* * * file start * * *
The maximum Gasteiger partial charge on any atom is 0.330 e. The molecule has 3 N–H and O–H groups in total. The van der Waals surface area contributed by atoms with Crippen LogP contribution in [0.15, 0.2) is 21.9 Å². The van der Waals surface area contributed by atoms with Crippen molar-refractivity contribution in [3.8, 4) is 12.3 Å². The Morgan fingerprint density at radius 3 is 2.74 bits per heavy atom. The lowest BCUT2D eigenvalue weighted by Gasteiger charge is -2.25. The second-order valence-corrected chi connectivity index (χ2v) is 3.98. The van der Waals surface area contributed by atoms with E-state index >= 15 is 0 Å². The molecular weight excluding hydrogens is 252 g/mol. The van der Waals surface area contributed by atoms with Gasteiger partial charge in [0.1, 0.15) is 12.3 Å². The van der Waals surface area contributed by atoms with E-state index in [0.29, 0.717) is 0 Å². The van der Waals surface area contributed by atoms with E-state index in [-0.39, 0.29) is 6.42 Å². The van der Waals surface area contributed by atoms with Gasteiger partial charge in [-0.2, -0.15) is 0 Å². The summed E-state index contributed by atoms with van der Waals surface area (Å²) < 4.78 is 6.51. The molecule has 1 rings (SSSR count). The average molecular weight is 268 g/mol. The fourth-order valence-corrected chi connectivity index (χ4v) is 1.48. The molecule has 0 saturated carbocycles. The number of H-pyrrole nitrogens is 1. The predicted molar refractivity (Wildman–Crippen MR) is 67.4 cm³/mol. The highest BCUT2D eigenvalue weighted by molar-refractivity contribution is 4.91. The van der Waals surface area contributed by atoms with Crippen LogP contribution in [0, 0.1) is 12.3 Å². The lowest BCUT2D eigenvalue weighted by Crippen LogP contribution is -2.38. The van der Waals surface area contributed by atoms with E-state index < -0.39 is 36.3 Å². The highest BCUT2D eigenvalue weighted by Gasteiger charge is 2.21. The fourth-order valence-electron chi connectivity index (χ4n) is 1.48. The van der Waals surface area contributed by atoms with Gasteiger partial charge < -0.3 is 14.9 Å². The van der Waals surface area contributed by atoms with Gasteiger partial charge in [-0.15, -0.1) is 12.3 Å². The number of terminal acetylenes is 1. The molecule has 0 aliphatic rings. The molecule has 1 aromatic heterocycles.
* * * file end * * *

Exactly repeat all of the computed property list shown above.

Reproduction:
The maximum Gasteiger partial charge on any atom is 0.330 e. The molecule has 3 N–H and O–H groups in total. The van der Waals surface area contributed by atoms with Crippen LogP contribution in [0.15, 0.2) is 21.9 Å². The van der Waals surface area contributed by atoms with Crippen molar-refractivity contribution in [3.8, 4) is 12.3 Å². The Morgan fingerprint density at radius 3 is 2.74 bits per heavy atom. The lowest BCUT2D eigenvalue weighted by Gasteiger charge is -2.25. The second-order valence-corrected chi connectivity index (χ2v) is 3.98. The van der Waals surface area contributed by atoms with E-state index >= 15 is 0 Å². The molecular weight excluding hydrogens is 252 g/mol. The van der Waals surface area contributed by atoms with Gasteiger partial charge in [0.1, 0.15) is 12.3 Å². The van der Waals surface area contributed by atoms with E-state index in [0.29, 0.717) is 0 Å². The van der Waals surface area contributed by atoms with E-state index in [-0.39, 0.29) is 6.42 Å². The van der Waals surface area contributed by atoms with Gasteiger partial charge in [-0.2, -0.15) is 0 Å². The summed E-state index contributed by atoms with van der Waals surface area (Å²) < 4.78 is 6.51. The molecule has 1 rings (SSSR count). The average molecular weight is 268 g/mol. The fourth-order valence-corrected chi connectivity index (χ4v) is 1.48. The molecule has 0 saturated carbocycles. The number of H-pyrrole nitrogens is 1. The predicted molar refractivity (Wildman–Crippen MR) is 67.4 cm³/mol. The highest BCUT2D eigenvalue weighted by molar-refractivity contribution is 4.91. The van der Waals surface area contributed by atoms with Crippen LogP contribution in [0, 0.1) is 12.3 Å². The lowest BCUT2D eigenvalue weighted by Crippen LogP contribution is -2.38. The van der Waals surface area contributed by atoms with E-state index < -0.39 is 36.3 Å². The highest BCUT2D eigenvalue weighted by Gasteiger charge is 2.21. The fourth-order valence-electron chi connectivity index (χ4n) is 1.48. The van der Waals surface area contributed by atoms with Gasteiger partial charge < -0.3 is 14.9 Å². The van der Waals surface area contributed by atoms with Gasteiger partial charge in [-0.15, -0.1) is 12.3 Å². The number of terminal acetylenes is 1. The molecule has 0 aliphatic rings. The molecule has 1 aromatic heterocycles.